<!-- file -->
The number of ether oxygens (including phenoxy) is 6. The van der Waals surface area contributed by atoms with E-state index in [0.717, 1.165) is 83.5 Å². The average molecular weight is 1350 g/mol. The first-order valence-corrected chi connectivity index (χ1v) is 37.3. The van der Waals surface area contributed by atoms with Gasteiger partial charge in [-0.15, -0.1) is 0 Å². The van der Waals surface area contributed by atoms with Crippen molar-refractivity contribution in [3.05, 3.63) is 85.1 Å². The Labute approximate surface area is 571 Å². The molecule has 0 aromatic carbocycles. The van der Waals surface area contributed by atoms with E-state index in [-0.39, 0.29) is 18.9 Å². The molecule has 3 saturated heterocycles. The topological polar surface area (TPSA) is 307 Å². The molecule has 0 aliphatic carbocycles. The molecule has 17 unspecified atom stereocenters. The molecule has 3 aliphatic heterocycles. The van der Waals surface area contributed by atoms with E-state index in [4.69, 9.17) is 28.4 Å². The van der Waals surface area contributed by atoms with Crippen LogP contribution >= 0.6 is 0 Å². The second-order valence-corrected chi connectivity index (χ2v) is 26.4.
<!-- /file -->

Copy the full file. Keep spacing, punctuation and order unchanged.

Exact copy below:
The number of ether oxygens (including phenoxy) is 6. The van der Waals surface area contributed by atoms with E-state index in [0.717, 1.165) is 83.5 Å². The average molecular weight is 1350 g/mol. The first-order valence-corrected chi connectivity index (χ1v) is 37.3. The van der Waals surface area contributed by atoms with Gasteiger partial charge in [-0.15, -0.1) is 0 Å². The van der Waals surface area contributed by atoms with Crippen molar-refractivity contribution in [3.05, 3.63) is 85.1 Å². The Labute approximate surface area is 571 Å². The molecule has 0 aromatic carbocycles. The van der Waals surface area contributed by atoms with E-state index in [-0.39, 0.29) is 18.9 Å². The molecule has 3 saturated heterocycles. The topological polar surface area (TPSA) is 307 Å². The molecule has 0 aliphatic carbocycles. The molecule has 17 unspecified atom stereocenters. The molecule has 3 aliphatic heterocycles. The van der Waals surface area contributed by atoms with E-state index in [4.69, 9.17) is 28.4 Å². The van der Waals surface area contributed by atoms with Crippen LogP contribution >= 0.6 is 0 Å². The second-order valence-corrected chi connectivity index (χ2v) is 26.4.